At a restaurant lounge last week, three of the four of us women were celebrating our way-up-there birthdays. Same bar we had gone to not so long ago, it seems, in hopes of meeting men. This time, too engaged in each other to think of flirting, our chatter centered on such priorities as arthritis and high blood pressure. Gifts included bags of high-protein chia seeds and copies of Age Doesn’t Matter Unless You’re a Cheese, Wisdom from Our Elders by Kathryn and Ross Petras. One of our cards listed songs for people our age, including Ain’t No Burrito Mild Enough, Let’s Get Physicals and Achy Breaky Hip.
The oldest—and fittest—of our foursome impressed/shamed us with details of her daily workouts and disciplined diet as she picked at her plate. Another amused us with her tale of barely making it alive through a high-intensity barre exercise class. Obviously, we’re far from welcoming our golden years from the comfort of Lazy Boys, yet we concede that activities that took minutes now take hours and that our aging minds and bodies are constant considerations.
Take event planning, for instance. Any event, but particularly those that involve prolonged walking. No. 1, always, is “Where’s the restroom … and how far until the next one?”
We’re discovering that as we gain years we lose inhibitions. Good thing, too, because reminders are everywhere.
As advertisers target Baby Boomers—for the most part the market with the money and demand—we’re bombarded with promotions for such products as Depends, Viagra, Lipitor and Medicare supplements. Topics that once were unmentionable now dominate dinner conversations. Items that I was embarrassed to purchase for my mother a decade or so ago I now toss into my grocery cart without a second thought.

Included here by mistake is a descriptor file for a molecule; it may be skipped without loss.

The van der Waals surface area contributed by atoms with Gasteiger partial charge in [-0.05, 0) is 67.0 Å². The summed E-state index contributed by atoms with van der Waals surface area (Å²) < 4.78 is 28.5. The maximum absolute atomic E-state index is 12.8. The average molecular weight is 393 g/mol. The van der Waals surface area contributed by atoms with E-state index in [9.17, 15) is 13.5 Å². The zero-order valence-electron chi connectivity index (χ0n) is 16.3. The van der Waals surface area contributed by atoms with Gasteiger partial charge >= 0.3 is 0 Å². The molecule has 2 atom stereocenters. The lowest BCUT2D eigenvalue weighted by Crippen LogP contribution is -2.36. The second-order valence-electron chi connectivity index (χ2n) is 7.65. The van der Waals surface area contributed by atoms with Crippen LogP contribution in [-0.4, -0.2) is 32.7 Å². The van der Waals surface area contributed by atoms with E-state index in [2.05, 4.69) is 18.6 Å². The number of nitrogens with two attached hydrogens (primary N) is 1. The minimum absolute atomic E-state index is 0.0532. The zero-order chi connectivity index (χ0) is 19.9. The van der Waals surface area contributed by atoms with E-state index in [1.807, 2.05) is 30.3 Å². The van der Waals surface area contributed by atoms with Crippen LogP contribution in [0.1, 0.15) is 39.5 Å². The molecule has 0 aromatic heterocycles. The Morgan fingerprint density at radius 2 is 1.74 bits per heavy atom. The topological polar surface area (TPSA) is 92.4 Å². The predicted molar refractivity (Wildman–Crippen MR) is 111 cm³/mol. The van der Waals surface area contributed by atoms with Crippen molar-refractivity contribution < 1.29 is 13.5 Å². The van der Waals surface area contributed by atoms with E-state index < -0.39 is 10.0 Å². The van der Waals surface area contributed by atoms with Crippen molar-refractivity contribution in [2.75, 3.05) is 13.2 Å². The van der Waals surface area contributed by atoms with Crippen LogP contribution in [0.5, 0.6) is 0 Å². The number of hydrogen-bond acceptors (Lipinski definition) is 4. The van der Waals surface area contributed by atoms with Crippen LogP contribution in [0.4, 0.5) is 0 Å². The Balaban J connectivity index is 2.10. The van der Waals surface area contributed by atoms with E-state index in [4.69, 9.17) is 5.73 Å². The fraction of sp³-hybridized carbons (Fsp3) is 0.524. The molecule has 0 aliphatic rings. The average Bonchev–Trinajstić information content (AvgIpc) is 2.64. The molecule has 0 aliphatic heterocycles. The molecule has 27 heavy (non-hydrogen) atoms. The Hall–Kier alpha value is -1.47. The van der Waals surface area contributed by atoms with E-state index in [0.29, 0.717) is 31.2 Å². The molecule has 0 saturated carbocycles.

It’s like AARP: The Magazine. On our 50th birthdays, Mom signed us up and paid for our AARP memberships. For years I cringed when that “old people’s” publication showed up in my mailbox. Today I find it trendy and hip (and would seriously love to write for it.) Check out December/January’s cover featuring Kevin Costner. Pretty hot, huh?
A couple I’ve known since high school were visiting me last week when a commercial about women’s catheters came on the television. Acknowledging the intrusion that would have mortified us back then, we laughed about commercials that hit home all too often and criticized others. We agreed that some ads for erectile dysfunction are overly suggestive and, therefore, inappropriate and that some drugs for diseases like COPD have such dangerous risks that no one should take them. The ads got us talking about our changing bodies and precautions we take, particularly to prevent falling. Avid travelers who seek outdoor adventures, they admitted to respecting their limitations—like making sure a handrail is nearby and taking an extra step for balance when leaning over.
Likewise, I am much more careful than I used to be at home, where according to statistics most accidents occur. When my boys were toddlers I thought nothing of teetering on a sofa arm to hang curtains or climbing on a kitchen counter to reach a high shelf. Now I drag a six-foot ladder into my house to change a light bulb.
I will say, though, that falling in love in the 60s and 70s can be quite liberating. With our inhibitions vanished along with our youth, honesty comes easily. Sentences that start with “I no longer can,” “I need to,” “I can’t,” “I have to” and “I use” come naturally. Replies such as “Me, neither,” “Me, too,” “I know,” “It doesn’t matter” and “Good” are common. Acceptance that comes with age truly is a gift.
Writer Pearl S. Buck summed it up quite well in a quotation from Age Doesn’t Matter… : “Perhaps one has to be … old before one learns how to be amused rather than shocked.”